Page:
Stamp collectors must pay attention to the tiniest details

George Washington has appeared on more U.S. postal stamps than anyone. Franklin D. Roosevelt was an ardent stamp collector.

In honor of Presidents Day, and the 75th anniversary of the Salem Stamp Society, I did a bit of research on philately, the collection and study of postage stamps, postmarks and stamped envelopes.

Franklin D. Roosevelt was one of the most famous stamp collectors in U.S. history. He sketched the original designs of many of the stamps that were issued during his presidency (1933-45).

Philately has fascinated everyone from royalty (Queen Elizabeth II and Prince Rainier III) to rock stars (John Lennon and Freddie Mercury).

The American Philatelic Society estimates there are more than 5 million stamp collectors nationwide, and lists more than 500 chapters on its Web site.

Salem Stamp Society is one of eight active chapters in Oregon. The club was founded in 1933, and today has about 70 members. They may not be famous, but they are just as passionate about their postage portfolios.

Dick Boyle is the club's unofficial historian, having been a member for 37 years. He joined when some of the founding fathers were still around, including the late H.R. Robinson.

"He sort of set the tone for the club," Boyle said. "We were kind of well thought of by virtue of his performance and involvement in a variety of exhibits and so forth."

Other important contributors included Harold Douris, Ed Payne, Connell Ward and Clark Will. Boyle shared some of their stories last week at the club's regular meeting.

The Salem Stamp Society meets the second Wednesday of each month at the Marion County Fire District 1 station on Cordon Road NE. Meetings include slide shows and presentations, door prize drawings and auctions.

Many of the members have been collecting stamps since childhood.

"Then you get married, have kids, and it gets put on the shelf," said Bob Reynolds, vice president of the club. "And then you come back to it."

Boyle followed a similar path. His interest was rekindled when his wife, Margaret, worked at a San Francisco travel agency and brought home stamps from mail sent to her office.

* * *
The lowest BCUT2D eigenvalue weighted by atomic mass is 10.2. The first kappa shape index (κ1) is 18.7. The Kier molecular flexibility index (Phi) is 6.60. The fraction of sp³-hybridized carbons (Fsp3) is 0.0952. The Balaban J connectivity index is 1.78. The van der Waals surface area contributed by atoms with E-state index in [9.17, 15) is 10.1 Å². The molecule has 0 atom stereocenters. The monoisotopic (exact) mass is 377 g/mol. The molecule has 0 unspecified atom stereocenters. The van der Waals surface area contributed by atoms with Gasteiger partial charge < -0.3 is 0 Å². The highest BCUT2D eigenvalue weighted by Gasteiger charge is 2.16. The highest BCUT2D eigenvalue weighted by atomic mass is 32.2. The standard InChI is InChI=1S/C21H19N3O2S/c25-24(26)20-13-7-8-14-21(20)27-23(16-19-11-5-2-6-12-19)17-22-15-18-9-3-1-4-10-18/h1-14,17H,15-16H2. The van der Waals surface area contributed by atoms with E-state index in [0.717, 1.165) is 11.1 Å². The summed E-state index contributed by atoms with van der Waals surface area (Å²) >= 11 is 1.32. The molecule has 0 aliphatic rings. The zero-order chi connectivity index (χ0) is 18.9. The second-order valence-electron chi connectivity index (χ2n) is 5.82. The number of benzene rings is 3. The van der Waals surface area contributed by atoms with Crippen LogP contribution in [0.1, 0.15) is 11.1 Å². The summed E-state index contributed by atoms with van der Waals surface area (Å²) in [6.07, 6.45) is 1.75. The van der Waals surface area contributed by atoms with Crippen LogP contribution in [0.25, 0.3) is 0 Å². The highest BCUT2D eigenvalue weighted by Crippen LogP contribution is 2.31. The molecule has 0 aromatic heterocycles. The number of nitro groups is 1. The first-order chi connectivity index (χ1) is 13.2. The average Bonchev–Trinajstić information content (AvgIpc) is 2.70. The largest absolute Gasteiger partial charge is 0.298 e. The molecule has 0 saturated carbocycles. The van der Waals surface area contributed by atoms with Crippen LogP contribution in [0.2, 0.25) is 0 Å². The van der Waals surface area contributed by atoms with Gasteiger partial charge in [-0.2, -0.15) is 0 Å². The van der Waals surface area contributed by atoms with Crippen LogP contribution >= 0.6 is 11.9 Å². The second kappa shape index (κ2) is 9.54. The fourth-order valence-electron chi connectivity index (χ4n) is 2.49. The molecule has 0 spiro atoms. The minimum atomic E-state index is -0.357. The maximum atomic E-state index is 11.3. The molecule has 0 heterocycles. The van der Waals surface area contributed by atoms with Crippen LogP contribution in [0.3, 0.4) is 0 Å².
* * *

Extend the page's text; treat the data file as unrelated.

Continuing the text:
Dick Boyle, who retired in 1991 after working 20 years at Oregon State Hospital, has a simple reason for collecting stamps: "I love the geography and the history and everything else it represents."

He is a topical collector, someone who focuses on a particular theme or subject. Other subsets in the hobby include EFO (Error, Freak & Oddity) collectors, those in the market for misprints.

The world's first adhesive stamp, featuring the reigning Queen Victoria, was issued by Great Britain in 1840.

When the U.S. issued its first stamps seven years later, it decided not to honor living people but the country's history. The 5-center had the first postmaster (Benjamin Franklin) and the 10-center the first president (Washington).

Presidents have been stuck on stamps ever since, with a portrait of every late president on at least one U.S. stamp.

Washington's image graces a record 242 and counting, according to a video transcript posted on the Smithsonian Institution's National Postal Museum Web site. The number is ambiguous, because it depends on who's counting and how they're counting.

A stamp of a particular denomina-tion or design, for example, may have been issued at different times with variations in perforations, watermark or color. Attention to minutiae is a prerequisite for a serious philatelist.

"You have to be obsessive and like to organize things," Boyle said.


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